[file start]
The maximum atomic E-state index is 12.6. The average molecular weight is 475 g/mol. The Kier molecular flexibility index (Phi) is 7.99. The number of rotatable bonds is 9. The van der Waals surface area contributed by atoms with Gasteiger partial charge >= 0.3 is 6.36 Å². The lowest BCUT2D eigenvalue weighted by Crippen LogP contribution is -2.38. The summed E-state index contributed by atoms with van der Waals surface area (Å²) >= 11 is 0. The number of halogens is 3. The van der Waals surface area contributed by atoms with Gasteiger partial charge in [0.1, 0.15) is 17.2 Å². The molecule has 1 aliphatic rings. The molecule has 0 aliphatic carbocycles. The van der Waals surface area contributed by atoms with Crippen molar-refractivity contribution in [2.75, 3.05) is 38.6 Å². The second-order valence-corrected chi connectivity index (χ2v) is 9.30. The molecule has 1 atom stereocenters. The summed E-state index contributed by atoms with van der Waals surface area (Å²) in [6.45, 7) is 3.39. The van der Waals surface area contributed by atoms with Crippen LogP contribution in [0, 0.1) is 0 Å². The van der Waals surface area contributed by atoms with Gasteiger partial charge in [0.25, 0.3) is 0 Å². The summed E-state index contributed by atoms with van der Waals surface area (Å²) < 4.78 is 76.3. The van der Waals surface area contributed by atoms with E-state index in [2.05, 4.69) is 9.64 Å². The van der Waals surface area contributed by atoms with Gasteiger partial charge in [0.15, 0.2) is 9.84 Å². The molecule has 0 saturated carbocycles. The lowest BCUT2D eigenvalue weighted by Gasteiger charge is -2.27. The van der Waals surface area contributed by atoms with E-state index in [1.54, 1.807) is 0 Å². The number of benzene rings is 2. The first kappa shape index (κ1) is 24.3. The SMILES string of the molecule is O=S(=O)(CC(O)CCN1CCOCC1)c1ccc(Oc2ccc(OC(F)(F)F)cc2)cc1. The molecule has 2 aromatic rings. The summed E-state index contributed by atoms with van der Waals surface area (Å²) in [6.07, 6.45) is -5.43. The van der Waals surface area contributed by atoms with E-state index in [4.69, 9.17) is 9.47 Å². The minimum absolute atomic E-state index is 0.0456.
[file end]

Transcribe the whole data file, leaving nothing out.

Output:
The maximum atomic E-state index is 12.6. The average molecular weight is 475 g/mol. The Kier molecular flexibility index (Phi) is 7.99. The number of rotatable bonds is 9. The van der Waals surface area contributed by atoms with Gasteiger partial charge >= 0.3 is 6.36 Å². The lowest BCUT2D eigenvalue weighted by Crippen LogP contribution is -2.38. The summed E-state index contributed by atoms with van der Waals surface area (Å²) >= 11 is 0. The number of halogens is 3. The van der Waals surface area contributed by atoms with Gasteiger partial charge in [0.1, 0.15) is 17.2 Å². The molecule has 1 aliphatic rings. The molecule has 0 aliphatic carbocycles. The van der Waals surface area contributed by atoms with Crippen molar-refractivity contribution in [2.75, 3.05) is 38.6 Å². The second-order valence-corrected chi connectivity index (χ2v) is 9.30. The molecule has 1 atom stereocenters. The summed E-state index contributed by atoms with van der Waals surface area (Å²) in [6.45, 7) is 3.39. The van der Waals surface area contributed by atoms with Crippen LogP contribution in [0, 0.1) is 0 Å². The van der Waals surface area contributed by atoms with Gasteiger partial charge in [0.25, 0.3) is 0 Å². The summed E-state index contributed by atoms with van der Waals surface area (Å²) < 4.78 is 76.3. The van der Waals surface area contributed by atoms with E-state index in [2.05, 4.69) is 9.64 Å². The van der Waals surface area contributed by atoms with Gasteiger partial charge in [0.15, 0.2) is 9.84 Å². The molecule has 0 saturated carbocycles. The lowest BCUT2D eigenvalue weighted by Gasteiger charge is -2.27. The van der Waals surface area contributed by atoms with E-state index in [1.54, 1.807) is 0 Å². The number of benzene rings is 2. The first kappa shape index (κ1) is 24.3. The SMILES string of the molecule is O=S(=O)(CC(O)CCN1CCOCC1)c1ccc(Oc2ccc(OC(F)(F)F)cc2)cc1. The molecule has 2 aromatic rings. The summed E-state index contributed by atoms with van der Waals surface area (Å²) in [6.07, 6.45) is -5.43. The van der Waals surface area contributed by atoms with E-state index in [4.69, 9.17) is 9.47 Å². The minimum absolute atomic E-state index is 0.0456.